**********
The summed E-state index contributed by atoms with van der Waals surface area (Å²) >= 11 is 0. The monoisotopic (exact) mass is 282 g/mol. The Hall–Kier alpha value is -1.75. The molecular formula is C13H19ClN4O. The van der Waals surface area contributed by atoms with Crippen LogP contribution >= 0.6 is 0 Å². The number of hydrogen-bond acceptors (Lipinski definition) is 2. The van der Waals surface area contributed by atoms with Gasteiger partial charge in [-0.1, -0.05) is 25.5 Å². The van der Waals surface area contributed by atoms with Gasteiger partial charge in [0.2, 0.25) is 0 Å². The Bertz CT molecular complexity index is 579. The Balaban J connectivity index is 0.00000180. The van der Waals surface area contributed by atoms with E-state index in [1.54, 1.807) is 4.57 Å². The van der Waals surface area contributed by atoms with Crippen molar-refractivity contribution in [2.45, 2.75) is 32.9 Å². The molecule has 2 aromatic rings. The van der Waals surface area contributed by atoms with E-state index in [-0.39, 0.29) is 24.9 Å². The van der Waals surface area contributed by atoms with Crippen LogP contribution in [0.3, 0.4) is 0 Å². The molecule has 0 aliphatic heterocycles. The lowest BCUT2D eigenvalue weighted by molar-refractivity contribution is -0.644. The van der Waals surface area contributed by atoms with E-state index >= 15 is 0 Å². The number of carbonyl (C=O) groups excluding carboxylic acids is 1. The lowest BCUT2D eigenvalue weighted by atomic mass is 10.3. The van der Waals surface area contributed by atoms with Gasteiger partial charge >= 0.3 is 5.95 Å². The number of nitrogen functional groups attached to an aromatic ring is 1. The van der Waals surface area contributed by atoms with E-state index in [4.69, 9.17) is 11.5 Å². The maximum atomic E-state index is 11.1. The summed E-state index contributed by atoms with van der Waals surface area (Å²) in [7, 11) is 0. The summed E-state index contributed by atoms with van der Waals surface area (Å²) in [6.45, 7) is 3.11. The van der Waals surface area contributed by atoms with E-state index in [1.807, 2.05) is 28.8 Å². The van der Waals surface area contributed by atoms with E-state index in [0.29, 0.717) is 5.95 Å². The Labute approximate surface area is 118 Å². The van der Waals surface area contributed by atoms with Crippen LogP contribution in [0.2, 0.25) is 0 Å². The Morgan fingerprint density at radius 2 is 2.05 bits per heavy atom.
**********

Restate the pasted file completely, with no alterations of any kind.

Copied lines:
The summed E-state index contributed by atoms with van der Waals surface area (Å²) >= 11 is 0. The monoisotopic (exact) mass is 282 g/mol. The Hall–Kier alpha value is -1.75. The molecular formula is C13H19ClN4O. The van der Waals surface area contributed by atoms with Crippen LogP contribution >= 0.6 is 0 Å². The number of hydrogen-bond acceptors (Lipinski definition) is 2. The van der Waals surface area contributed by atoms with Gasteiger partial charge in [-0.1, -0.05) is 25.5 Å². The van der Waals surface area contributed by atoms with Gasteiger partial charge in [0.2, 0.25) is 0 Å². The Bertz CT molecular complexity index is 579. The Balaban J connectivity index is 0.00000180. The van der Waals surface area contributed by atoms with E-state index in [1.54, 1.807) is 4.57 Å². The van der Waals surface area contributed by atoms with Crippen molar-refractivity contribution in [2.45, 2.75) is 32.9 Å². The molecule has 2 aromatic rings. The van der Waals surface area contributed by atoms with E-state index in [-0.39, 0.29) is 24.9 Å². The van der Waals surface area contributed by atoms with Crippen LogP contribution in [0.3, 0.4) is 0 Å². The molecule has 0 aliphatic heterocycles. The lowest BCUT2D eigenvalue weighted by molar-refractivity contribution is -0.644. The van der Waals surface area contributed by atoms with E-state index >= 15 is 0 Å². The number of carbonyl (C=O) groups excluding carboxylic acids is 1. The lowest BCUT2D eigenvalue weighted by atomic mass is 10.3. The van der Waals surface area contributed by atoms with Gasteiger partial charge >= 0.3 is 5.95 Å². The number of nitrogen functional groups attached to an aromatic ring is 1. The van der Waals surface area contributed by atoms with E-state index in [4.69, 9.17) is 11.5 Å². The maximum atomic E-state index is 11.1. The summed E-state index contributed by atoms with van der Waals surface area (Å²) in [7, 11) is 0. The summed E-state index contributed by atoms with van der Waals surface area (Å²) in [6.45, 7) is 3.11. The van der Waals surface area contributed by atoms with E-state index in [1.807, 2.05) is 28.8 Å². The van der Waals surface area contributed by atoms with E-state index in [0.29, 0.717) is 5.95 Å². The Labute approximate surface area is 118 Å². The van der Waals surface area contributed by atoms with Crippen LogP contribution in [0.2, 0.25) is 0 Å². The Morgan fingerprint density at radius 2 is 2.05 bits per heavy atom.